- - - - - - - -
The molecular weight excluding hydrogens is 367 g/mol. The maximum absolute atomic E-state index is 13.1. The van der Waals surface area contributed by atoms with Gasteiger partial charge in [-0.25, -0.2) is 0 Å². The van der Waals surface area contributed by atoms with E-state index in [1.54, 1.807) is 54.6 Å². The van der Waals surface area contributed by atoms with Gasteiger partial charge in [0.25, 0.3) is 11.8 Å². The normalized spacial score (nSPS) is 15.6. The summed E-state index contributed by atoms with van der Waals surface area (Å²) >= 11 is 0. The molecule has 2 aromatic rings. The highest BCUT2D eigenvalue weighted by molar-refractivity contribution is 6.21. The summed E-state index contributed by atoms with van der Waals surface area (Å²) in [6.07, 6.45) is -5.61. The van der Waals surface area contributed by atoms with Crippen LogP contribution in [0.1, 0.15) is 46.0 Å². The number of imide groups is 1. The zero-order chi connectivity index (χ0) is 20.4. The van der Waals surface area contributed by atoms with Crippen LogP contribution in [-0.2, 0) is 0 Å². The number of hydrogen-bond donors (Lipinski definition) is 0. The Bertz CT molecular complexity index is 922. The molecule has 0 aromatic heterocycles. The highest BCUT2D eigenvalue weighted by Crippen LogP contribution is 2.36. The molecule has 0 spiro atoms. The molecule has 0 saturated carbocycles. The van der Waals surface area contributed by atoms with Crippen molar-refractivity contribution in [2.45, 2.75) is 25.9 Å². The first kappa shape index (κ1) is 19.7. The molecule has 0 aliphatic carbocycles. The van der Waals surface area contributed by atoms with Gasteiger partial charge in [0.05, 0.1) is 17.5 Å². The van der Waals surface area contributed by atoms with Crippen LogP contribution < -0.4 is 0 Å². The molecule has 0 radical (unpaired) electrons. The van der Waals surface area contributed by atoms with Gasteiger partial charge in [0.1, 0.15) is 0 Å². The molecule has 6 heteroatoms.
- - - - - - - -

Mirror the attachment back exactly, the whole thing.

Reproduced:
The molecular weight excluding hydrogens is 367 g/mol. The maximum absolute atomic E-state index is 13.1. The van der Waals surface area contributed by atoms with Gasteiger partial charge in [-0.25, -0.2) is 0 Å². The van der Waals surface area contributed by atoms with E-state index in [1.54, 1.807) is 54.6 Å². The van der Waals surface area contributed by atoms with Gasteiger partial charge in [0.25, 0.3) is 11.8 Å². The normalized spacial score (nSPS) is 15.6. The summed E-state index contributed by atoms with van der Waals surface area (Å²) >= 11 is 0. The molecule has 2 aromatic rings. The highest BCUT2D eigenvalue weighted by molar-refractivity contribution is 6.21. The summed E-state index contributed by atoms with van der Waals surface area (Å²) in [6.07, 6.45) is -5.61. The van der Waals surface area contributed by atoms with Crippen LogP contribution in [0.1, 0.15) is 46.0 Å². The number of imide groups is 1. The zero-order chi connectivity index (χ0) is 20.4. The van der Waals surface area contributed by atoms with Crippen LogP contribution in [-0.2, 0) is 0 Å². The number of hydrogen-bond donors (Lipinski definition) is 0. The Bertz CT molecular complexity index is 922. The molecule has 0 aromatic heterocycles. The highest BCUT2D eigenvalue weighted by Crippen LogP contribution is 2.36. The molecule has 0 spiro atoms. The molecule has 0 saturated carbocycles. The van der Waals surface area contributed by atoms with Crippen molar-refractivity contribution in [2.45, 2.75) is 25.9 Å². The first kappa shape index (κ1) is 19.7. The molecule has 0 aliphatic carbocycles. The van der Waals surface area contributed by atoms with Gasteiger partial charge in [0.05, 0.1) is 17.5 Å². The van der Waals surface area contributed by atoms with Crippen LogP contribution < -0.4 is 0 Å². The molecule has 0 radical (unpaired) electrons. The van der Waals surface area contributed by atoms with Gasteiger partial charge in [0.1, 0.15) is 0 Å². The molecule has 6 heteroatoms.